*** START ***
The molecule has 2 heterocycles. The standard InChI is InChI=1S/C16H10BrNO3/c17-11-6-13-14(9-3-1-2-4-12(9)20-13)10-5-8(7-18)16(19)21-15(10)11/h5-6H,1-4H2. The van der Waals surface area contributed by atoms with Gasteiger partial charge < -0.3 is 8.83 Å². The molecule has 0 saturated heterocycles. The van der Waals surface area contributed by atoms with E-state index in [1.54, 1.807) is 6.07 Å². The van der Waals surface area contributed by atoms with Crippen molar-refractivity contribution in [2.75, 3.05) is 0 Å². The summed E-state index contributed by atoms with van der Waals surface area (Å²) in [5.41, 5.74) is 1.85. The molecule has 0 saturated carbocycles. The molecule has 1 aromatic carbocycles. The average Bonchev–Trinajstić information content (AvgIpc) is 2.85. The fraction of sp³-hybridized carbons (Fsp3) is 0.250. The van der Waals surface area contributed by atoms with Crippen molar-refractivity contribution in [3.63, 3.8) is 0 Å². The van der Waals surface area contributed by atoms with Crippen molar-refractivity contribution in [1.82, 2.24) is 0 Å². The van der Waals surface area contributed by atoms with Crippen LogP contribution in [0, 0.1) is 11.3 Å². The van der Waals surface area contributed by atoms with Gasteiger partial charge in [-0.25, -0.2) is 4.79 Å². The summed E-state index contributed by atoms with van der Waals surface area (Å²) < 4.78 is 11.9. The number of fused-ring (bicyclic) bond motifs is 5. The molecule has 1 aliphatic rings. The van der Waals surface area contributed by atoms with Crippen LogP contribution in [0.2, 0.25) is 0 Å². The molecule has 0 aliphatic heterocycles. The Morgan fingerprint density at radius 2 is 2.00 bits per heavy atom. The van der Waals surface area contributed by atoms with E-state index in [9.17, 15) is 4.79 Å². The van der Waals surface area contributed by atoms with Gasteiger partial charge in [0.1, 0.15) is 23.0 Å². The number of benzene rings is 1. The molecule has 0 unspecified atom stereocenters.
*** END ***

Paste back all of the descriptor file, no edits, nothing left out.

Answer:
The molecule has 2 heterocycles. The standard InChI is InChI=1S/C16H10BrNO3/c17-11-6-13-14(9-3-1-2-4-12(9)20-13)10-5-8(7-18)16(19)21-15(10)11/h5-6H,1-4H2. The van der Waals surface area contributed by atoms with Gasteiger partial charge < -0.3 is 8.83 Å². The molecule has 0 saturated heterocycles. The van der Waals surface area contributed by atoms with E-state index in [1.54, 1.807) is 6.07 Å². The van der Waals surface area contributed by atoms with Crippen molar-refractivity contribution in [2.75, 3.05) is 0 Å². The summed E-state index contributed by atoms with van der Waals surface area (Å²) in [5.41, 5.74) is 1.85. The molecule has 0 saturated carbocycles. The molecule has 1 aromatic carbocycles. The average Bonchev–Trinajstić information content (AvgIpc) is 2.85. The fraction of sp³-hybridized carbons (Fsp3) is 0.250. The van der Waals surface area contributed by atoms with Crippen molar-refractivity contribution in [3.63, 3.8) is 0 Å². The van der Waals surface area contributed by atoms with Crippen molar-refractivity contribution in [1.82, 2.24) is 0 Å². The van der Waals surface area contributed by atoms with Crippen LogP contribution in [0, 0.1) is 11.3 Å². The van der Waals surface area contributed by atoms with Gasteiger partial charge in [-0.25, -0.2) is 4.79 Å². The summed E-state index contributed by atoms with van der Waals surface area (Å²) < 4.78 is 11.9. The number of fused-ring (bicyclic) bond motifs is 5. The molecule has 1 aliphatic rings. The van der Waals surface area contributed by atoms with Crippen LogP contribution in [0.2, 0.25) is 0 Å². The molecule has 0 aliphatic heterocycles. The Morgan fingerprint density at radius 2 is 2.00 bits per heavy atom. The van der Waals surface area contributed by atoms with E-state index in [9.17, 15) is 4.79 Å². The van der Waals surface area contributed by atoms with Gasteiger partial charge in [0.1, 0.15) is 23.0 Å². The number of benzene rings is 1. The molecule has 0 unspecified atom stereocenters.